How to get there: I recommend starting at Finsbury Park, which is on both the Piccadilly and Victoria Lines, and also on mainline train routes out of Kings Cross and Moorgate. Alexandra Palace has a mainline station for trains back into Kings Cross or Moorgate, or you could catch a bus back to Finsbury Park Station for the Tube.

Have a go at urban axe-throwing
When my friends invited me to join them in an urban axe-throwing session at Whistle Punks one Saturday afternoon last summer, I wasn’t quite sure what to expect. It turns out it’s literally that; you go into a warehouse in Vauxhall where you are taught how to throw an axe at a target both effectively and safely, and then compete with another group to see who will be crowned axe-throwing champion. The downside of this one for solo travellers is that you need to go in as part of a group – you can’t just join one on the day – so if you want to give this a go you’ll need to find some other travellers who are also keen, but if you can get a group together then this is a fun way to spend a couple of hours and learn some new skills!

How to get there: Whistle Punks London is located in Vauxhall which is on the Victoria Line and also on mainline train routes out of Waterloo.

Visit Highgate Cemetery
I’m actually quite a big fan of wandering around cemeteries, looking at the details on the tombstones, and I find it even more interesting when there are some famous names amongst them. There are thousands of graves in this sprawling site. You can walk into the East Cemetery (where you’ll find the most well-known buried resident, Karl Marx) for a small entrance fee during opening hours and explore by yourself, and the West Cemetery is open for guided tours which you can book onto on the day. The tour is an opportunity to see some fabulous architecture within the cemetery, but if you just want to wander the East side then you’ll find plenty of names of interest; as well as Karl Marx, I particularly liked Douglas Adams’ grave (author of The Hitchhiker’s Guide to the Galaxy, decorated with an assortment of pens.

Karl Marx' tombstone

Douglas Adams' gravestone with pens in front of it

How to get there: take the Northern Line and get off at Highgate.

Visit the world’s first Vagina Museum
I’ve already written about this brilliant little museum located in Camden Markets, which is dedicated to all things vagina. It only opened in November 2019 so it is still in its first iteration, with big plans to grow. It’s free to enter and the exhibits are thought-provoking and prompt important conversations about how society tries to force vagina-owners to feel about their bodies. There’s a fantastic tiny gift shop and plenty of events running there too. For me this is a must-do for anyone passing through London.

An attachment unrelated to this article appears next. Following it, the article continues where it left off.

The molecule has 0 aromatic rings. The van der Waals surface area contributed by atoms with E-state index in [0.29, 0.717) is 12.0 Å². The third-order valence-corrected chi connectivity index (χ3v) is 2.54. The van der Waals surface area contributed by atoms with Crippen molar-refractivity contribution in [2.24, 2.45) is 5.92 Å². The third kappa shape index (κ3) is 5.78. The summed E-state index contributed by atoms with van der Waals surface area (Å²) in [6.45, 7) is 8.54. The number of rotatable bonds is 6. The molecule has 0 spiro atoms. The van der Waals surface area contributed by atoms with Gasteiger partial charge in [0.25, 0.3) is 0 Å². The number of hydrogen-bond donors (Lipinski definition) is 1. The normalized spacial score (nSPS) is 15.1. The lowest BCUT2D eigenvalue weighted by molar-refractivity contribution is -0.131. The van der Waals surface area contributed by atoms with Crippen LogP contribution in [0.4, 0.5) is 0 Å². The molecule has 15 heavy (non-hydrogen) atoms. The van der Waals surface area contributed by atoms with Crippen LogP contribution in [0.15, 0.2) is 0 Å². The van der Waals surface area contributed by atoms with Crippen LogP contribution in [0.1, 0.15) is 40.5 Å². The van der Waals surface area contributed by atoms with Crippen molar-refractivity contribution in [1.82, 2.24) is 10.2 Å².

Sculptures of menstrual products with glittery red blood

How to get there: take the Northern Line and get off at Camden Town or Chalk Farm.

Do you have your own tips for unusual activities for visitors to London to try? Please do share in the comments!

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5 Comments

  1. Clazz - An Orcadian Abroad

    Love these!! I haven’t even heard of the first two (and obviously the first one has now gone straight onto my list). I’ve still never been to Highgate Cemetery either, but I’ve been meaning to for years!

    Reply
  2. Rania Kalogirou

    Okay I went straight for the vagina museum. I didn’t know that was a thing and I definitely want to see it now 🙂

    Reply
  3. menty

    wow, I have to say it’s a lot of fun places and a bit weird stuff too, but yea, looks interesting and definitely go with a big curious mind!

    Reply
  4. Odette

    I always love these unusual things to do in a city, it is definitely something different then seeing the Big Ben! The Viktor Wynd museum in particular looks pretty interesting, will definitely have to save this for later!

    Reply
  5. Sandra // BlueMarble Vagabonds

    Well, now I’m gonna surely add the first and last item from this post to my itinerary for next time in London! Sounds fun! 😀

    Reply